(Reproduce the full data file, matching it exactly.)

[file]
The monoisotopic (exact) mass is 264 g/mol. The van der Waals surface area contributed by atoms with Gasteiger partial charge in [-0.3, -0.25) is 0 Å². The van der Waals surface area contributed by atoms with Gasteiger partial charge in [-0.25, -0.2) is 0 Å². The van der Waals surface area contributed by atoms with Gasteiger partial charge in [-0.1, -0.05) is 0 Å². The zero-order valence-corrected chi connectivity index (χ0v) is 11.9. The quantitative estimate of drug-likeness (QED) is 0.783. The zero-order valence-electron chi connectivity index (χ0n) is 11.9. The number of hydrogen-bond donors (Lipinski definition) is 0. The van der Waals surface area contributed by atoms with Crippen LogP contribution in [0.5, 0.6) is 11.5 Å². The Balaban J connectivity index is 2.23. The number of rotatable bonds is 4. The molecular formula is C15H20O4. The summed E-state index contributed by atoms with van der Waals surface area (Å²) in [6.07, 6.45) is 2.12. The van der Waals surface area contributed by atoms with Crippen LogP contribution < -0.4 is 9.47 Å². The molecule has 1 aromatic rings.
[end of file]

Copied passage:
The monoisotopic (exact) mass is 264 g/mol. The van der Waals surface area contributed by atoms with Gasteiger partial charge in [-0.3, -0.25) is 0 Å². The van der Waals surface area contributed by atoms with Gasteiger partial charge in [-0.25, -0.2) is 0 Å². The van der Waals surface area contributed by atoms with Gasteiger partial charge in [-0.1, -0.05) is 0 Å². The zero-order valence-corrected chi connectivity index (χ0v) is 11.9. The quantitative estimate of drug-likeness (QED) is 0.783. The zero-order valence-electron chi connectivity index (χ0n) is 11.9. The number of hydrogen-bond donors (Lipinski definition) is 0. The van der Waals surface area contributed by atoms with Crippen LogP contribution in [0.5, 0.6) is 11.5 Å². The Balaban J connectivity index is 2.23. The number of rotatable bonds is 4. The molecular formula is C15H20O4. The summed E-state index contributed by atoms with van der Waals surface area (Å²) in [6.07, 6.45) is 2.12. The van der Waals surface area contributed by atoms with Crippen LogP contribution < -0.4 is 9.47 Å². The molecule has 1 aromatic rings.